I think all the fancy designs are basically just cosmetics, but reducing the profile might help so long as you can still run a Gaz.

Flat crown for one-footing and gliding.


Re: MUni Frames

If you’re interested in the development (history) of the design of the muni frame, you should try searching archives of this forum. There is some great info. Try searching on Telford, as one example. Then follow things from there. It’s great to look at current state of the art, but also worth checking into the evolution of design that got it to where it is today.

Which look the best? Well I’m a Hunter owner, Hunter fan. Also a Steve Howard fan. If forced to choose on general coolness of appearance it would be:

  1. Hunter
  2. Telford
  3. SH scalloped Al frame
  4. DM Vortex

Anything else you think important for a good muni frame?

Yes: double brake boss

wow, thanks everyone.

All those ideas are really great, and very helpful. I will make sure to look into all of them.

I liked the idea of a quick release bearing casing, and that could be a really good basis for my project. Has anyone tested the casings on steve howards frame? Are they better than the standard ones?

Also, thanks for all your opinions on materials, there’s lots of scope for experimentation there.

I will keep you posted on any ideas i come up with.

Re: MUni Frames

“gerblefranklin” <> writes:

> The Steve Howard frame I’m currently working on weighs under 2 lbs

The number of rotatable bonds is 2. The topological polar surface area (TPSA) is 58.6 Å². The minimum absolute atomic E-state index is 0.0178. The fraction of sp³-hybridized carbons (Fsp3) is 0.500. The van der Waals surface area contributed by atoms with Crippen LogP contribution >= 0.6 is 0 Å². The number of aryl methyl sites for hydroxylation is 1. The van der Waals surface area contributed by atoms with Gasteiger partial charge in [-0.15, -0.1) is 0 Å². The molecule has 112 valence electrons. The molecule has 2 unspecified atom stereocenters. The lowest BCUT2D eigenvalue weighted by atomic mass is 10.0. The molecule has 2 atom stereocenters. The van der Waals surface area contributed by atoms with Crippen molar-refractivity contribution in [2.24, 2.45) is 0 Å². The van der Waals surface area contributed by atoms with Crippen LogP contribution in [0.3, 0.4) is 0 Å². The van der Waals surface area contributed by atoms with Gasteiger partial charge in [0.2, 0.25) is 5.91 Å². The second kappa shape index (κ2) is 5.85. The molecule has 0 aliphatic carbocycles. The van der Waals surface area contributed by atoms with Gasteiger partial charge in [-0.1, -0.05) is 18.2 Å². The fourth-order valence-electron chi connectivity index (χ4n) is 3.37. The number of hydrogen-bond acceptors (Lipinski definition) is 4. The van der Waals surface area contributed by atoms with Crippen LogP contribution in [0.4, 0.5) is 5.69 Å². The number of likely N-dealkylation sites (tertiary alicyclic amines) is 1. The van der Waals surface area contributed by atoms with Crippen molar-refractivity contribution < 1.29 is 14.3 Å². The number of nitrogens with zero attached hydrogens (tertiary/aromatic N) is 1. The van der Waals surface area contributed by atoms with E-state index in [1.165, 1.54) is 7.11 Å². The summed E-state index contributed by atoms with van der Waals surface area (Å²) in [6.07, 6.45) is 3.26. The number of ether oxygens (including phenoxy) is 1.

> (around 1.8lbs). It is made out of 3 chunks of aluminum and a piece fo
> tubing. It rocks.

Those frames are very, very cool. Still, I grew up with the mantra
that tubes are by far the strongest shape for frame construction.

Reduced to its elements, the SH frame comprises two truss shaped legs
(carved from solid aluminum) bolted to a crown and seat tube. I
wonder if you could replace the legs with tubular trusses to save
weight. Of course, that would be a lot of welding!

> aluminum [frmaes] must be VERY stiff. Some people
> like this, and like the weight savings, but I’ve heard of people who
> absolutely hate their Wilders.

I don’t believe that fram flex is an issue for MUnis. That’s not to
say the people you have “heard of” don’t hate Wilders, but if they are
blaming it on stiffness I say they don’t know what they are talking
about. This is because steel MUni frames are so stiff you won’t feel
them flex in use, especially with fat cushoned seat between you and
the frame. More importantly, most of pedalling energy goes directly
into the wheel without involving the frame at all. A bicycle, in
contrast, has the pedals suspended by the frame inbetween the wheels,
and a fork that may flex significantly when braking.


I’ve tried a number of different frame designs and ideas. The CNC’ed aluminum ones seem to be favorites and they’ve turned out to be a reasonably good design. They are light weight, but have a tendency to be flexy. You can see just about everything I’ve ever done here: